1. Where do I seat the TSX, Tipped TSX and LRX bullets?
When loading a Barnes TSX, Tipped TSX or LRX bullet, your rifle may prefer a bullet jump of anywhere between (a minimum of) .050” up to .250” or more. This distance off the lands (rifling), aka "jump" may be limited to the rifles throat length, magazine length and bullet length.
When selecting the cartridge overall length (COAL) we recommend starting with a minimum “jump” of .050” off of the lands. You can test different seating depths and find a “sweet spot” that your particular firearm prefers. We suggest working in at least .025” increments as follows seating the bullet deeper to allow a further jump. Your test plan could look something like this:
1st group- .050” jump
2nd group- .075” jump
3rd group- .100” jump
4th group- .125” jump
5th group- .150“ jump
6th group- * see below
This length can be determined by using a “Stoney Point Gauge” or other methods. You do not have to seat the bullet at, or on one of the cannelure rings. Remember there are many factors that may control or limit the seating depth for your application. You may find that you need to start at around 0.150” off the lands and are not able to get any closer due to limiting factors including proper neck tension and magazine length.
*In rifles that have long throats you may be limited on how close you are able to get the bullet to the lands. In these instances, it is not uncommon to find the best accuracy with a jump of .200” or more.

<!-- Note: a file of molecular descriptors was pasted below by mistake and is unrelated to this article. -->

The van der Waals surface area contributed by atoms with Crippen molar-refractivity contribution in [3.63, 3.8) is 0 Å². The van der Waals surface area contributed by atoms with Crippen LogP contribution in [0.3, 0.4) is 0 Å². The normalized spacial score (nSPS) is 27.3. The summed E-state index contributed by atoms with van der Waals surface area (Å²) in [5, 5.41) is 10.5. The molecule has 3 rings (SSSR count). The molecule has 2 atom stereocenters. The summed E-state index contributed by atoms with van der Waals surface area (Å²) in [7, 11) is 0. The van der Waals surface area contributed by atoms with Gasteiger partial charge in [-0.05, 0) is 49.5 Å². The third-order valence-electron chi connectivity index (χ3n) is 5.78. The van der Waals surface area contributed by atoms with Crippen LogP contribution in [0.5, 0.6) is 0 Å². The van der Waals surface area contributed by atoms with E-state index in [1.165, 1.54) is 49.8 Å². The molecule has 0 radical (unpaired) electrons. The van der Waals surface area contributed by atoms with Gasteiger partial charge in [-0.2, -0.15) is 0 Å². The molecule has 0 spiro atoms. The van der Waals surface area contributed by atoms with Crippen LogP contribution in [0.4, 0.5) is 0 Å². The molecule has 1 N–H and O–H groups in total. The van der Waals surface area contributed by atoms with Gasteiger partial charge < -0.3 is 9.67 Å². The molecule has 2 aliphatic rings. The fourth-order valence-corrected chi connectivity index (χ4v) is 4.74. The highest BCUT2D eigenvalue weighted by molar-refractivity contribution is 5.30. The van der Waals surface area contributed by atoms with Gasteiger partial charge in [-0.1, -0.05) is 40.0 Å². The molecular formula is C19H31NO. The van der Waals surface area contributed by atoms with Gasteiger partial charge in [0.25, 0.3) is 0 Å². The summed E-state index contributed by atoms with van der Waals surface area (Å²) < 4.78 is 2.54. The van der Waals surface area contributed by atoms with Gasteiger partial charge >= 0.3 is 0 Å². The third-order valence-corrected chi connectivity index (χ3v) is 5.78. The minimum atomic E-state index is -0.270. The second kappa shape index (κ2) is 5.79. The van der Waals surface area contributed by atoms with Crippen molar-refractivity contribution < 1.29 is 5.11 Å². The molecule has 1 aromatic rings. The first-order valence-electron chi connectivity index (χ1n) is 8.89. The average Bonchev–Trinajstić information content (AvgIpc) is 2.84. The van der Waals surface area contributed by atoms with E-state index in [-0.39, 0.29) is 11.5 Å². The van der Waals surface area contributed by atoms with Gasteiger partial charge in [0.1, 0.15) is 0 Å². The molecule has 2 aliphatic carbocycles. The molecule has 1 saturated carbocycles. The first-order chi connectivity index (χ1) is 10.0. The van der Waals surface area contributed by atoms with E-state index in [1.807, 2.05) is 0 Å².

This jump may possibly stay the same regardless of powder or charge weight within a given rifle. If preferred accuracy is not obtained, we certainly recommend trying another powder, for the powder type and charge greatly affects the overall accuracy of each individual firearm.
FYI- An accurate load requires a bullet with the proper consistent case neck tension which leads to more constant pressures and velocities.
2. Twist rate
The twist rate is measured by how many inches of bullet travel down the barrel it takes the rifling to twist the bullet one full turn. This measurement is called the “rate of twist” and is expressed as a ratio, such as 1:7, which means the bullet spins one full rotation in seven inches of barrel travel. The lower the ratio the faster the rate of twist.
3. How accurate is the TSX?
In testing we have found the TSX bullet to be very accurate. Handloader Magazine often prints their test results in which Barnes TSX bullets produce accuracy results that are just as good, if not better than match-grade bullets. A number of shooting schools use VOR-TX ammunition loaded with TSX bullets as their ‘go to’ brand to verify accuracy when a student’s rifle and ammunition does not produce acceptable results.
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